Tuesday, January 02, 2007

Today's Marriage Amendment Vote Defeat for Homosexual Lobby

So, contrary to all expectations, the Legislature actually voted twice today to push the marriage amendment forward into the next session. Some observations on the day at the State House:

(1) It is unlikely that the vote would have happened today had it not been for the pending lawsuits against the 109 Legislators who were refusing to follow the Constitutional requirement to vote on the citizens' petition. These lawsuits are part of a more assertive, confrontational approach certain pro-family activists have been advocating for the past few years.

(2) Governor-elect Deval Patrick was lobbying today at the State House for the Legislators to again adjourn, and defy their constitutional duty to vote on the citizens' petition. So he's already proven he doesn't respect the Constitution. Not a good start. From the AP story:

Gay rights activists and Democratic Gov.-elect Deval Patrick called on the Legislature to let the measure die without a vote....

Earlier in the day, the governor-elect, who supports gay marriage, met with the leaders of the Democratic-controlled Legislature to argue against a vote, calling it a "question of conscience." Patrick charged that the amendment process was being used to "consider reinserting discrimination into the constitution."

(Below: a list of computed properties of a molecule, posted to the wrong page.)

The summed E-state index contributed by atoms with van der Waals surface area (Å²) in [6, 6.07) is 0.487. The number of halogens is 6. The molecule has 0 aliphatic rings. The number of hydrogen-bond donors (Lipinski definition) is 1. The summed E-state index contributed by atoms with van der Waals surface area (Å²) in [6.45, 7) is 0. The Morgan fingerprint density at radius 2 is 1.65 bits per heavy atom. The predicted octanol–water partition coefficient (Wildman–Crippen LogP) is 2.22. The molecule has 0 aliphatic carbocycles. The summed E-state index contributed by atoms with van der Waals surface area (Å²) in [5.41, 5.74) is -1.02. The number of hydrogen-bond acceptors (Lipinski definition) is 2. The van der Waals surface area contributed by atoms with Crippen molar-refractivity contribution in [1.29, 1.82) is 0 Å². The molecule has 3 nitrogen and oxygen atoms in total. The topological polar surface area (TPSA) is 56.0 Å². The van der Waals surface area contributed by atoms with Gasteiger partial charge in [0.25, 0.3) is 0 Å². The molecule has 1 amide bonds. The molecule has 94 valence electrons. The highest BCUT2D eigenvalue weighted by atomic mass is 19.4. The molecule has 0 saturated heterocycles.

"This is not just another question for popular decision. This is a question, under the equal protection clause, about what freedoms the minority is entitled to," Patrick said.

(3) This was a major blow to the GLBT lobby. Arline Isaacson appears to be barely holding back her tears in the AP photo. But instead of MassEquality closing down (as they speculated they might do after their "victory" in November), we'll have to put up with them for the foreseeable future. Millions will flow into the state to fight the amendment.

(4) The homosexual activists outside on the street had apparently been given orders to tone down their thuggish behavior, after reports and videos of their behavior in November. They were fewer in number and relatively subdued. Inside (in the Gardner Auditorium) after their defeat, they sang defiant songs including "We Shall Overcome" -- still trying to make us believe this is a matter of civil rights, rather than the normalization of perversion.